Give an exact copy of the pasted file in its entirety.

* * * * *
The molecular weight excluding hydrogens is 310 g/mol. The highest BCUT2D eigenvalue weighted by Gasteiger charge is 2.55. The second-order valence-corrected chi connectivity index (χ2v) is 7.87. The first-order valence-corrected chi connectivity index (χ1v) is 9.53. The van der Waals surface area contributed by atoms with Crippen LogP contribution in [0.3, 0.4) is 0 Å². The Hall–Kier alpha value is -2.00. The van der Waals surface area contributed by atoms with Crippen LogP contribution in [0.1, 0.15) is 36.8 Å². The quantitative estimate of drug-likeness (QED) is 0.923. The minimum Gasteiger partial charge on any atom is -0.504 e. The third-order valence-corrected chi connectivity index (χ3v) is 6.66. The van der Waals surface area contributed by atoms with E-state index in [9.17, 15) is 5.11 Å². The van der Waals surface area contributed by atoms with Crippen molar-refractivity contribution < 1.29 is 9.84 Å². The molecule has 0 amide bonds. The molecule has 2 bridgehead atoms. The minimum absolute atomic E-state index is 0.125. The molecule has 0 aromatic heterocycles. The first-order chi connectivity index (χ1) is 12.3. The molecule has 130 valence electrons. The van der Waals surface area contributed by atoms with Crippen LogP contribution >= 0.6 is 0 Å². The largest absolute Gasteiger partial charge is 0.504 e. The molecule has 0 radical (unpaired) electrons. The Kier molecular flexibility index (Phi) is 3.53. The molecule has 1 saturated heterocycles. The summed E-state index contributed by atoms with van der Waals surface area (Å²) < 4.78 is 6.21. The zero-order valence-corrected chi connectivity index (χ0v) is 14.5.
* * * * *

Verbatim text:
The molecular weight excluding hydrogens is 310 g/mol. The highest BCUT2D eigenvalue weighted by Gasteiger charge is 2.55. The second-order valence-corrected chi connectivity index (χ2v) is 7.87. The first-order valence-corrected chi connectivity index (χ1v) is 9.53. The van der Waals surface area contributed by atoms with Crippen LogP contribution in [0.3, 0.4) is 0 Å². The Hall–Kier alpha value is -2.00. The van der Waals surface area contributed by atoms with Crippen LogP contribution in [0.1, 0.15) is 36.8 Å². The quantitative estimate of drug-likeness (QED) is 0.923. The minimum Gasteiger partial charge on any atom is -0.504 e. The third-order valence-corrected chi connectivity index (χ3v) is 6.66. The van der Waals surface area contributed by atoms with E-state index in [9.17, 15) is 5.11 Å². The van der Waals surface area contributed by atoms with Crippen molar-refractivity contribution < 1.29 is 9.84 Å². The molecule has 0 amide bonds. The molecule has 2 bridgehead atoms. The minimum absolute atomic E-state index is 0.125. The molecule has 0 aromatic heterocycles. The first-order chi connectivity index (χ1) is 12.3. The molecule has 130 valence electrons. The van der Waals surface area contributed by atoms with Crippen LogP contribution >= 0.6 is 0 Å². The largest absolute Gasteiger partial charge is 0.504 e. The molecule has 0 radical (unpaired) electrons. The Kier molecular flexibility index (Phi) is 3.53. The molecule has 1 saturated heterocycles. The summed E-state index contributed by atoms with van der Waals surface area (Å²) < 4.78 is 6.21. The zero-order valence-corrected chi connectivity index (χ0v) is 14.5.